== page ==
The creative class has typically been associated with people of a higher social class. Being culturally diverse, tolerant and counter-cultural individuals, Florida (2014) notes that the professional skills of the creative class typically attract creative expansion; which doubles up as the gatekeeper for platforms that disseminate cultural content. Likewise, the connection between the creative class and upward mobility remerges across generations. In other words, each generation has its creative class championing cultural renaissance. On the other hand, the structure of a contemporary creative industry is still nostalgic for historical undertones. Therefore, the interplay of tradition only assumes a new face as advanced by the creative class who equally happen to be of higher social class. According to Nilson and Thorell (2018), as much as the creative industry continues to evolve from tradition, the industry upholds the historical discourse as a vehicle for socio-political and entrepreneurial relevance. So as the connection of cultural heritage remains informal and somewhat abstract, it still plays a significant role in the social and economic lifeline of the contemporary creative industry (Moore, 2014). That is to say, some of the commercial activities that the creatives undertake for entrepreneurial purposes may economically alienate the masses (typical people of a low class). As such, the notion that the affluent consume more art than the poor and well stems from a natural course of cultural heritage preservation.
Being characterized by meritocracy, the creative industry, especially in the United Kingdom, the production structures dribbles down to consumption patterns of the creative products. For instance, O’Brien et al. (2016) observe that women are underrepresented, BAME group are underrepresented and every other creative population is rather white than the UK as a whole. As a sector that grapples with meritocratic issues several inequalities are bound to occur; some of which trickle down to the consumption practices of its products. If creative labour is meritocratic, the consumption distribution may also be skewed in the same manner. O’Brien et al. (2016) explain that how cultural value is consumed is no different from how it is consumed. The relative possibility of creating for an audience of a lower class high thus relies upon socially homogenous foundations, in which class origin can influence the consumption practices in the creative sector since the intersectional inequalities open a gap distribution of cultural literature (Moore, 2014). So if the labour force is stratified along with the social structures such as gender, and ethnicity which is some of the determinants of class, the consumption becomes equally intertwined with the same (Wright, 2018). The uneven distribution and significant differences in the consumption patterns between people of means and the deprived arise from the unevenness of employment figures between different creative sectors.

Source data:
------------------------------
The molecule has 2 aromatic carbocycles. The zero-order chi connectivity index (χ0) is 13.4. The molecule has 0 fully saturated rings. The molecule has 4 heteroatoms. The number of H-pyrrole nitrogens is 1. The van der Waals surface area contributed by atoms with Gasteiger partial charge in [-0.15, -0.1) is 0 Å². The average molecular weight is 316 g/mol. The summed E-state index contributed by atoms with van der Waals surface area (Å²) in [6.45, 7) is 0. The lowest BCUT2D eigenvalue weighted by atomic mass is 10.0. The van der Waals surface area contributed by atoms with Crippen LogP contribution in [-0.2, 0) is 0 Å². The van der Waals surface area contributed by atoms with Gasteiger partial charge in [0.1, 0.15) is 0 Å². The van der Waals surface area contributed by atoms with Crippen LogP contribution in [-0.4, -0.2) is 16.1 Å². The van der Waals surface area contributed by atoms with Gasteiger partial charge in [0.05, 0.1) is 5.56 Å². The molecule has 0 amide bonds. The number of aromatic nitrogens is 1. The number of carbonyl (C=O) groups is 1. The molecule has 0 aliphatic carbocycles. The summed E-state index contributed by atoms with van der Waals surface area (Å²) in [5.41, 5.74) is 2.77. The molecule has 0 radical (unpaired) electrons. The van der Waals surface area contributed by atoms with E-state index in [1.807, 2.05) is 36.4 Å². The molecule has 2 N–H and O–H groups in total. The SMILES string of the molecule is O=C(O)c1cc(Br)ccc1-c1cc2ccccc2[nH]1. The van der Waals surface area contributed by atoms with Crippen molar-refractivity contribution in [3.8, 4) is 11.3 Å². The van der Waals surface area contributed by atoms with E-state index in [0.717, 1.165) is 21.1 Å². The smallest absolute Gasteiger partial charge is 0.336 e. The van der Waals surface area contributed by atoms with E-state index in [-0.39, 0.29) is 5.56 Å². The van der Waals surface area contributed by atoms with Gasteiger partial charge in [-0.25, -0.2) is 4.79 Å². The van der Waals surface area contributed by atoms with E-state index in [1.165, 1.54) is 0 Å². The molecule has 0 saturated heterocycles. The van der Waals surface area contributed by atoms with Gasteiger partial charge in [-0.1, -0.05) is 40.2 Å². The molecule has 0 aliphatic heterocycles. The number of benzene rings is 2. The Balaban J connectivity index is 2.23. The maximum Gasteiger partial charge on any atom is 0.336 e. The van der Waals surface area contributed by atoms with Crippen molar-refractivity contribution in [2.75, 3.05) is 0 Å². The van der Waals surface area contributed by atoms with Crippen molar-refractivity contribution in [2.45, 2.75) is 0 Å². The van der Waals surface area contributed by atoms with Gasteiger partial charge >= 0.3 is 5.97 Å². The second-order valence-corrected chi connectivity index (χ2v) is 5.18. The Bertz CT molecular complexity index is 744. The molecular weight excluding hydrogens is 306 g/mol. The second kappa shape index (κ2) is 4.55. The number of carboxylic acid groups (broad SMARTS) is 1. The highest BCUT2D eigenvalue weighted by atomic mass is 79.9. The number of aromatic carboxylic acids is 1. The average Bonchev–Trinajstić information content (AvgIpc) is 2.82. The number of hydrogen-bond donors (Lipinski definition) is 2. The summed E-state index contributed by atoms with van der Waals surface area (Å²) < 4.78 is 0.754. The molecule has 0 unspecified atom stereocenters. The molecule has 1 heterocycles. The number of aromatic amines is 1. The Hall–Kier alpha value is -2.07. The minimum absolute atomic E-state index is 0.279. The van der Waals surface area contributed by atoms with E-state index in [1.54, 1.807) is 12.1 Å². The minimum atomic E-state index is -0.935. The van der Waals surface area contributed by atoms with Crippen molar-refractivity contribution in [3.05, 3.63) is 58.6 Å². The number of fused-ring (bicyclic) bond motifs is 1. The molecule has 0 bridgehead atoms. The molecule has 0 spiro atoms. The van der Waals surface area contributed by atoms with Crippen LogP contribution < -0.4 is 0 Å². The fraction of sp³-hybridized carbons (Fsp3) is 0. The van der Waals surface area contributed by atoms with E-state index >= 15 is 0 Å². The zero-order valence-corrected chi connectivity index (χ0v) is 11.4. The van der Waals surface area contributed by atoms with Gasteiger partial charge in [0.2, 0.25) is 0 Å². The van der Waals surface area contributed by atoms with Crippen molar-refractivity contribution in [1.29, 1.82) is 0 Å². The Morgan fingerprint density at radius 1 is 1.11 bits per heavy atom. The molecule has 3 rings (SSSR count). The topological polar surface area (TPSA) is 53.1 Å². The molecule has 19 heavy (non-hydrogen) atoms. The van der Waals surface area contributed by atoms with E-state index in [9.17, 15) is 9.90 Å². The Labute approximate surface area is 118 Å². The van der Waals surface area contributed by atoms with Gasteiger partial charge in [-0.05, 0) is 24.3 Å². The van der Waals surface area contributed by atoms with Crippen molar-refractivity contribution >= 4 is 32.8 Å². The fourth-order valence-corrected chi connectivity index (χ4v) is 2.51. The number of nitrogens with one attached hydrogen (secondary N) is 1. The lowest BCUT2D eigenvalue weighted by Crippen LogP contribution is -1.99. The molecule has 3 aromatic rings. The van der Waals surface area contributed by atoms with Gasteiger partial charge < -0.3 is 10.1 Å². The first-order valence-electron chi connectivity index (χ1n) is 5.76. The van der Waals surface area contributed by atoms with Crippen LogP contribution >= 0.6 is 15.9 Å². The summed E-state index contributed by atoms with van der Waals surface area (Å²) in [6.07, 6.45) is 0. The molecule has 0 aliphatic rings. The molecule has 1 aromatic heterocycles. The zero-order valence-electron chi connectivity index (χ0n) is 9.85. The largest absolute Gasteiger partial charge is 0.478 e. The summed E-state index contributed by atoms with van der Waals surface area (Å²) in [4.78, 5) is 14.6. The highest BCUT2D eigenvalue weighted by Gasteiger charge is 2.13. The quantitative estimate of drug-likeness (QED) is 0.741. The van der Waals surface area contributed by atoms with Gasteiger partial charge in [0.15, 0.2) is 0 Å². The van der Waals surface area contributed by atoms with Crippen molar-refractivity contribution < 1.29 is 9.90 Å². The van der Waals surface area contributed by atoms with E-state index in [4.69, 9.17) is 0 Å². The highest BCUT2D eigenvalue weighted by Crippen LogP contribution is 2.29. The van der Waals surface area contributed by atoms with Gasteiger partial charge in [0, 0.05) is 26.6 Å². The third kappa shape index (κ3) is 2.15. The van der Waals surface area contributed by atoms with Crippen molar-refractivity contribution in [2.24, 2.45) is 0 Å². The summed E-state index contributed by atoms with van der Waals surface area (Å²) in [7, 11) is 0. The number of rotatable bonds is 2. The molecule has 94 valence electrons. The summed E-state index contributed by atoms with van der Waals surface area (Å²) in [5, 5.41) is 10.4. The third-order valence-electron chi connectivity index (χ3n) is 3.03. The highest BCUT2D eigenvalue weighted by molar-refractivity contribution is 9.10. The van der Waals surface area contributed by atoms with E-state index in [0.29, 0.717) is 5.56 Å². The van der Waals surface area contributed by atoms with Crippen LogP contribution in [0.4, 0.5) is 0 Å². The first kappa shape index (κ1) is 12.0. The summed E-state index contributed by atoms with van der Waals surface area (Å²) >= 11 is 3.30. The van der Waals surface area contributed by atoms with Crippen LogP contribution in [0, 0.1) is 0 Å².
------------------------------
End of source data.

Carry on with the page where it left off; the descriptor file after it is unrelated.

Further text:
The relentless struggle for distinction continues to elevate some forms of cultural subjects in a manner that amplifies class divisions. Moreover, the disposition of capitalism that characterizes the contemporary creative industry makes some forms of art and entertainment a symbol of prestige and status (Moore, 2014). It is quite evident in the marketing campaigns and strategies for some of the events, objects or literature. Serving as a channel of elevating value or dispensing art to the audience, the marketing strategies used including the promotional register and channels tend to widen the gap of social differences for some forms of cultural experiences (Mikiewicz, 2021). The audience segmentation and targeting methods applied in marketing a given cultural event, product or experience delineate the audience along the lines of class, income and social status. Furthermore, Oakley and O’Brien (2015) note that the attempts by the UK government to expand cultural literacy continue to work in favour of the upwardly mobile minorities that make up about 8% who are least ethnically diverse, well-educated and well-off. The same 8% are well equipped to utilize the funding provided by the Arts Council England due to their proximity and the ready access they have to the funding platforms (Oakley and O’Brien, 2015). Since, upwardly mobile minorities are already part of the minority ardent art enthusiast associated with live theatre attendance, they are more visible.